In 2009, Slashdot ran a story about Star Wars Uncut, a crowd sourced fan creation where individuals sign up for 15 second clips from what is now known as Episode IV: A New Hope. At the time I was just tickled by the silliness of the whole concept. And It took years for them to put it together, but what they assembled was pretty amazing. It’s over 2 hours long, and it’s on Ye Old YouTube:
I can’t imagine another movie bringing together fans like this… and I won’t lie. It’s no masterpiece of cinema. But hundreds of individuals came together and each made their own 15 second block interpretation of Star Wars history. These hundreds of clips were painstakingly assembled together with impressive skill: the editor did a really good job of blending sound from one piece to another… The audio levels are constant, and intelligently mixed even when individual shots split over the boundary between adjacent blocks. Hundreds and hundreds of clips from around the world using countless different cameras both virtual and real. This was a serious undertaking of epic frivolity.
As for the art of it, this is truly a modern creation. Starting with the crowd sourced nature of the production: the shots were allocated via a web site, where individuals could sign up for 15 second blocks, and then later submit them digitally back to the site when they were incorporated into the film. But amusingly enough, A great number of shots of demonstrate technology well beyond what was available when the original Star Wars was made. Other shots are stylishly animated in CG. Others are rotoscoped in mediums from chalk to pencil to marker. There’s also a plethora of stop motion, claymation, and even some puppetry to go around. While a few shots are only slightly modified from the originals, but those are the rarity, and generally done to pull off a specific joke.
Many shots are intentionally minimized: An X-Wing is replaced with a car, a trash compactor is a sheet of plywood, the millennium falcon is… well… a hamburger. The film is chock full of references and in-jokes, from RPGs to Clerks to iChat. Every 15 seconds, you can get ready for a charming suprise: Countless shots rendered in Lego, or Star Trek action Figures, or even straws with cast names handwritten on them. And more foil Threepios than I could ever count. Seeing R2 realized as trash cans, shop vacs, to faces in makeup, to kids in silly hats… well it was frankly completely wonderful. The college humor folks show up for a couple a shots as well. I heard that Adam Savage from Mythbusters was in there, but I didn’t notice… then again maybe that was when my 4-year-old was asking a question.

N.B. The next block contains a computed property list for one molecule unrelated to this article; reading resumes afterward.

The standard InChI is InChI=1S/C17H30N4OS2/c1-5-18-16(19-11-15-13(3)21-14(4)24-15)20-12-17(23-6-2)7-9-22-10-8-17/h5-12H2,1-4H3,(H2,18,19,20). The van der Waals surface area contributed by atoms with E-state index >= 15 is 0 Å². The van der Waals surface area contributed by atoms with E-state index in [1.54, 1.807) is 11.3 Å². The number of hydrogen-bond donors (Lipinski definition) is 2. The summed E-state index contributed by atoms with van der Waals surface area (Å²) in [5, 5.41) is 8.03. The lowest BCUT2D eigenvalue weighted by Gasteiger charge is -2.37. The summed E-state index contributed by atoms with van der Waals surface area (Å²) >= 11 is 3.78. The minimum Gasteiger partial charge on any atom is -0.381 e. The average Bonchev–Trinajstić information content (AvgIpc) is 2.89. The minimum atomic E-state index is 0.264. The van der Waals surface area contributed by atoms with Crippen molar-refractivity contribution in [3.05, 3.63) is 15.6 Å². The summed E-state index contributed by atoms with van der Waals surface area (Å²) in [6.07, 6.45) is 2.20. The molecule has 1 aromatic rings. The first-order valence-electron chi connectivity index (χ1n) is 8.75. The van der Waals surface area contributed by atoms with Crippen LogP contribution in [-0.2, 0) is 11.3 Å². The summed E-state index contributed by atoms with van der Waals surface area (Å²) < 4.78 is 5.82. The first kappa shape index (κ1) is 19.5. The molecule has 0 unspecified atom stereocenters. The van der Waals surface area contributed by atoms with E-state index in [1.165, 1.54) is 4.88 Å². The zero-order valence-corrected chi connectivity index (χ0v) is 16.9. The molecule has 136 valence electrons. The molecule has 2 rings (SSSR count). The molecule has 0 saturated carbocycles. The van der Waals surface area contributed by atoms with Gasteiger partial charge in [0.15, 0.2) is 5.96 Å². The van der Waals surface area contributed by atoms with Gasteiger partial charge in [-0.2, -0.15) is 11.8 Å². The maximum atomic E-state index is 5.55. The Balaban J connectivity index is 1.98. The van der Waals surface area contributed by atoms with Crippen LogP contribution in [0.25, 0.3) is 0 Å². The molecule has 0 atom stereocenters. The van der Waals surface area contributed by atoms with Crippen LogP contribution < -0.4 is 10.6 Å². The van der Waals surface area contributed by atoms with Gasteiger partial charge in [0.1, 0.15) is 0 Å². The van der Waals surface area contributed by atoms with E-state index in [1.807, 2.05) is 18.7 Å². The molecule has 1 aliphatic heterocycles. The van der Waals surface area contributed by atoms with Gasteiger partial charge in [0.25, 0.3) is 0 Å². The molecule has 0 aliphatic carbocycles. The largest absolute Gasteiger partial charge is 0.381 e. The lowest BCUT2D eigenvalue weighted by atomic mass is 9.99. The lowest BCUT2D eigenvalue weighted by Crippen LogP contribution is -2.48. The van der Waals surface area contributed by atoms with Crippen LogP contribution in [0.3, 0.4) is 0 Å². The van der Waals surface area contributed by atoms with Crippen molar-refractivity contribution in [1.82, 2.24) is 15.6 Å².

I hope that Lucasfilm lets this slide. The movie does make a lot of use of the original dialog, sound effects, and of course large chunks of the original score is mixed in as well. But to my thinking this is pretty much the fairest of uses, and the most loving of tributes. The number of store bought Star Wars toys and action figures alone should demonstrate that these are all folks that care enough about the original to have shelled out some coin in the past.
Star Wars is part of our shared heritage now. Lucas achieved his goal of creating a sort of modern mythology for our era. When I watched the Blu-Ray edition of all 6 films, I was pleased to see that he included nearly 2 hours of silly Star Wars references in mainstream media, from Robot Chicken and Family Guy, to more obscure stuff. While I was a bit ashamed that I had seen almost every single clip shown, it also clearly demonstrated the impact of these silly little kids films.
With all 6 Star Wars Episodes slated to return in 3D to the big screen, starting in a couple weeks, I think the classy thing would be for Lucas to actually endorse this. He was a film school nerd, and I’m sure that the artist in him would watch this, and see a great number of these 15 second blocks for what they are: aspiring, experimental film makers striving to pay tribute to something they love…. along with a larger number of really clumsy dudes with camcorders just trying to give one of the greatest movies of all time a giant hug.
And if you have a couple hours, seriously watch this thing soon just in case it gets pulled. It’s a glorious achievement. My accolades to the guys who put this together… you proved once again that “The Internet” can make things possible today that simply couldn’t have existed even just a couple decades ago. You deserve pats on the back and appearances on talk shows, and maybe a tour of the Ranch.